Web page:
Some girlfriends joined me for lunch at the Moonshine recently, and I was delighted to find there were several things I was eager to try. We ordered a round of appetizers, a couple of salads, entrées, and desserts, all in the service of restaurant criticism, you understand. Perdido's Corn Dog Shrimp ($8.95) are a tasty knockoff of the perennial state fair staple, with skewered jumbo shrimp dipped in a sweet corn batter and deep-fried. They come with their own tangy blueberry mustard sauce for dipping. The Homemade Potato Chips ($4.95) with a warm Brie dip are downright addictive, and be especially careful about the seasoned popcorn that starts every meal, or you'll fill up and miss some important courses. For salads, we chose the aptly named Indigo Spinach ($6.95) with blueberries, bleu cheese, marinated red onions, spicy pistachios, and a port wine vinaigrette (truly innovative), and the hearty Turkey Cobb ($8.95) with bacon, bleu cheese, chopped eggs, and moist turkey (a meal in itself on any other day).

The entrée menu at lunch offers several choices for $9.95 with seasonal vegetables and a choice of one side dish such as golden mashed potatoes, baked macaroni with bacon gratin, baked beans with cheddar melt, and griddled polenta. All the sides are available a la carte, as well, and each one is well-rendered, the kinds of things Mom would have made more often if she'd had a prep cook. I couldn't resist checking out the house Chicken-Fried Steak With Chipotle Cream Gravy and found tender beef encased in a delicate, crisp crust, napped with a velvety gravy with a very satisfying kick of smoky pepper. My friend's Cornbread Stuffed Rainbow Trout was a moist and flaky fillet atop a sweet-spicy mound of cornbread dressing with toothsome, buttery green beans, and a crunch of toasted almonds – another exceptional choice.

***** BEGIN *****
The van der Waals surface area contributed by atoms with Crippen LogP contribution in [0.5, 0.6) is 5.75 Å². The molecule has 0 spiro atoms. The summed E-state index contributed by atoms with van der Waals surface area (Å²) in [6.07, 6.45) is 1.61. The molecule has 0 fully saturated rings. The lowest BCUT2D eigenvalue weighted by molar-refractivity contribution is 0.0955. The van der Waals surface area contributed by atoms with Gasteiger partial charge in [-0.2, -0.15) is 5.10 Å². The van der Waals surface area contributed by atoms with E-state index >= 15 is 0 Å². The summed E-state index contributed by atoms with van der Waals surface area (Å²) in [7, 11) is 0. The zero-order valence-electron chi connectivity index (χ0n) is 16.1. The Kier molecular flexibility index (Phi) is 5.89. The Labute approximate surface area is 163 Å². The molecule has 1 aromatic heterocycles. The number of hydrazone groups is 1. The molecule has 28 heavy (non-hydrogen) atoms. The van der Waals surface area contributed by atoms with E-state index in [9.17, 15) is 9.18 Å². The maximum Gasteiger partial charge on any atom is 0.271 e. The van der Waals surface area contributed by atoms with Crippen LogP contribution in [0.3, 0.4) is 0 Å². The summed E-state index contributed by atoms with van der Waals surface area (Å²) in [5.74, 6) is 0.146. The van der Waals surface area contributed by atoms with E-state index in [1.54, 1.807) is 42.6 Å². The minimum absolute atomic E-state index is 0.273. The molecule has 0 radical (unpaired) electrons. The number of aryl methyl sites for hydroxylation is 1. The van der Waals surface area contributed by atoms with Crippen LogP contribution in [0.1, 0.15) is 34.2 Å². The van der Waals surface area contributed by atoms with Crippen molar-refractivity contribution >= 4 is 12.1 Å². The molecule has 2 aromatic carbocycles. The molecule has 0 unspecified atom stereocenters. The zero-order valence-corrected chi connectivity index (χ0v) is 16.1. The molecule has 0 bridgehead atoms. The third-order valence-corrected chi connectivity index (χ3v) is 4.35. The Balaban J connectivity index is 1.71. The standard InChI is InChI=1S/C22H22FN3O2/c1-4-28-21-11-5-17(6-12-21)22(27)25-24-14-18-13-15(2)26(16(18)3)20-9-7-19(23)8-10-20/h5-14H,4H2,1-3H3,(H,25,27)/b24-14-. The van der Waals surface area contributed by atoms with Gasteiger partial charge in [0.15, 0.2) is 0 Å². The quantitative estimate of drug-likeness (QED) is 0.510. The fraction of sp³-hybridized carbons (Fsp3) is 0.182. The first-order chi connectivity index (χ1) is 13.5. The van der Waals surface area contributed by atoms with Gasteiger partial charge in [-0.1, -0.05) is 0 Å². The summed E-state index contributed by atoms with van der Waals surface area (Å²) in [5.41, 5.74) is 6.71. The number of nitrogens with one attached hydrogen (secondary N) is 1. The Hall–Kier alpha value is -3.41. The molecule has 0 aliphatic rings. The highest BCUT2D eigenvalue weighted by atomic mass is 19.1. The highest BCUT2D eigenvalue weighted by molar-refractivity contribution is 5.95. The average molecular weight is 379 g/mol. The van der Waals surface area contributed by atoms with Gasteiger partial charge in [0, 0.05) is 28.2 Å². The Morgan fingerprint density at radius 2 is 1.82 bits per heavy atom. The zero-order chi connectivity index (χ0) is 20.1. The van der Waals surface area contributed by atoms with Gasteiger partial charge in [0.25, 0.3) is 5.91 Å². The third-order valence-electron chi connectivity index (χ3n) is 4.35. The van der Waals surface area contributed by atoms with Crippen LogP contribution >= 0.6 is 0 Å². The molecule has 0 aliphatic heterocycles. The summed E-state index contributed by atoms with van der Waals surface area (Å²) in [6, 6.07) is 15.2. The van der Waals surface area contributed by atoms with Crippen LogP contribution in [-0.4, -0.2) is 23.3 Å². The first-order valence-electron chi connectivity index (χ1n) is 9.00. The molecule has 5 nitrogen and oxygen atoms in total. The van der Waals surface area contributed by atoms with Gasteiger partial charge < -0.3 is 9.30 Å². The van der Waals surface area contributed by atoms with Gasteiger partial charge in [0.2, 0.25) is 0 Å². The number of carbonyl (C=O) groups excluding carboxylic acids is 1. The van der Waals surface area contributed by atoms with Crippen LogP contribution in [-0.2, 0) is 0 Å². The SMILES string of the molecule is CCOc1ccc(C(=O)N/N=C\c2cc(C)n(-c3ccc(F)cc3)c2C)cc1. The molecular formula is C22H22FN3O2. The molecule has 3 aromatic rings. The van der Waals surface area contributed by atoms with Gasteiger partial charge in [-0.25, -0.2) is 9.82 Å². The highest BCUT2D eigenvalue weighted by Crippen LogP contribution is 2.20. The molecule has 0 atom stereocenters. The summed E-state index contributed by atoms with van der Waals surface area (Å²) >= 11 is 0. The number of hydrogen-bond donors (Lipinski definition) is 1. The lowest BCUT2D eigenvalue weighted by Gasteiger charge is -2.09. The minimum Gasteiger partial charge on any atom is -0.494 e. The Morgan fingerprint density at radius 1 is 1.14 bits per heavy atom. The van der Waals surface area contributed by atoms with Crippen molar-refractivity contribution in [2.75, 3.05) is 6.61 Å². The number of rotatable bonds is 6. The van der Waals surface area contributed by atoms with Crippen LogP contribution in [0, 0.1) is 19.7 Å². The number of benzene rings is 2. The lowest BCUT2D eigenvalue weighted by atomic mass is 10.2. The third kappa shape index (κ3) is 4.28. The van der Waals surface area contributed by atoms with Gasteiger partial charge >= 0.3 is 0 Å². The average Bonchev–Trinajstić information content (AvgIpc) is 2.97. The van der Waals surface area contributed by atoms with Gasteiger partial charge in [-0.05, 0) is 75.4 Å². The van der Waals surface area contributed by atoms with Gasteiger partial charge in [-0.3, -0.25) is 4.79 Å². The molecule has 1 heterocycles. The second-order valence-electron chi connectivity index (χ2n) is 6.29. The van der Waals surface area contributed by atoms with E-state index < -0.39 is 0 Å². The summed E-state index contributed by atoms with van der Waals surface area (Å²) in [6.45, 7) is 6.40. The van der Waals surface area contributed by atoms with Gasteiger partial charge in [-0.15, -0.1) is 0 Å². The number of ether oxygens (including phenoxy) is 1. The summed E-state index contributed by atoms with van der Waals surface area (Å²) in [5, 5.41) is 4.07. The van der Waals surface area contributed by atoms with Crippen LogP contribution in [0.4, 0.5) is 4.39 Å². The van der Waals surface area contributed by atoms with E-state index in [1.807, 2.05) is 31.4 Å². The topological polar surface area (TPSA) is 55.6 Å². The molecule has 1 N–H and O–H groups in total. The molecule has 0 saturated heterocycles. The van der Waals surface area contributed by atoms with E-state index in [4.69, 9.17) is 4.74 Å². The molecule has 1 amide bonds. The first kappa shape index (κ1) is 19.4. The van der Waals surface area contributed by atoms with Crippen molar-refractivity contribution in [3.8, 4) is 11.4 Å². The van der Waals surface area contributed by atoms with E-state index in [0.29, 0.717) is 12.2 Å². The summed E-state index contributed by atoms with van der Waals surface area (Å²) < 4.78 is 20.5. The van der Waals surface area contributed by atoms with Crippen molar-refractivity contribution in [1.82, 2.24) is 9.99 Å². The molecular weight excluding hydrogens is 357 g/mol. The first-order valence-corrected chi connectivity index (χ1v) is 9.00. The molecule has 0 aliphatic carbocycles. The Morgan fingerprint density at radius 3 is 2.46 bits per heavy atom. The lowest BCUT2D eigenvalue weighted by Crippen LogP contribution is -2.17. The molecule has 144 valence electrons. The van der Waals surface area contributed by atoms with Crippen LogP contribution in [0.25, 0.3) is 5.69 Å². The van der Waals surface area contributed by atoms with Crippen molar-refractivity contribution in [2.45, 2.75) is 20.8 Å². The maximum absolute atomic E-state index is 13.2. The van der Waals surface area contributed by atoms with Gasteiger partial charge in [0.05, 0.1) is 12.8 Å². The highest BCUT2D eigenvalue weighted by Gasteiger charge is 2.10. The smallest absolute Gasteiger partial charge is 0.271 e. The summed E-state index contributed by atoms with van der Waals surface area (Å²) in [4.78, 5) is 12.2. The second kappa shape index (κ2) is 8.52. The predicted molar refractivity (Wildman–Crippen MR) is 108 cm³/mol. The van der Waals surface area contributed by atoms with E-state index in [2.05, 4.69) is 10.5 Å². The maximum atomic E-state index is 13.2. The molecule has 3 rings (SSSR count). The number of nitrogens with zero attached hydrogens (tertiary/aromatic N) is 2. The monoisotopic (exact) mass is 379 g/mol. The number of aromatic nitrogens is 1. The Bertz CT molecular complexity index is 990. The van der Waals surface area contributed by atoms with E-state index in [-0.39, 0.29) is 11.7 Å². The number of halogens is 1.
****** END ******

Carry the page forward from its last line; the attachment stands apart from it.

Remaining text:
Throughout the meal, we were aided in our choices by friendly and knowledgeable servers, who are obviously well-acquainted with and enthusiastic about the food that they're serving. When it came time for dessert, the winning streak of good suggestions continued. We were warned in advance that pastry chef Jenny Rudder's homey desserts were on the big side, but we were unable to resist. Her Skillet Apple Pie ($7.50) arrives at the table hot, redolent of spices, crowned with a melting orb of vanilla ice cream. It's more than enough pie to share around the table. The Peanut Butter Pie ($5.50) is a creamy delight of breathtaking stature on a dark chocolate crust, and it, too, is big enough to share. We evidently just missed the last of her superior lemon pie, and I am eagerly awaiting its return to the menu. This might be the young lady's first pastry chef position, but, believe me when I tell you, Ms. Rudder has the hands and heart of a real baker. All of her baked goods, from the sweet-spicy cornbread muffins to the decadent Stout Brownie With Malted Milk Ice Cream ($5.50), are marvelous. Her well-executed and creative versions of traditional American desserts add another note of authenticity to the Moonshine menu.

Not long after the lunch visit, I rounded up another group of friends and returned to Moonshine for a Friday happy hour. We sat on the front porch appreciating the last of the glorious early spring afternoon. My friends enjoyed cocktails and we stuffed ourselves on the half-price happy hour menu – the clear winner this visit was the tender Beef Kabobs ($4, half-price) on a bed of warm smoked corn relish, my favorite side dish of those I've tasted. Business that night was very good, the dining rooms, patio bar, and porches all full to capacity. Observing the busy staff managing a bustling Friday-evening crowd made me hearken back to earlier times, and I imagined the old building glad to be vibrantly alive once again. end story

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KEYWORDS FOR THIS STORY

Moonshine Patio Bar & Grill, Emilia's, Saba, Buckner Hightower, Greg Schnurr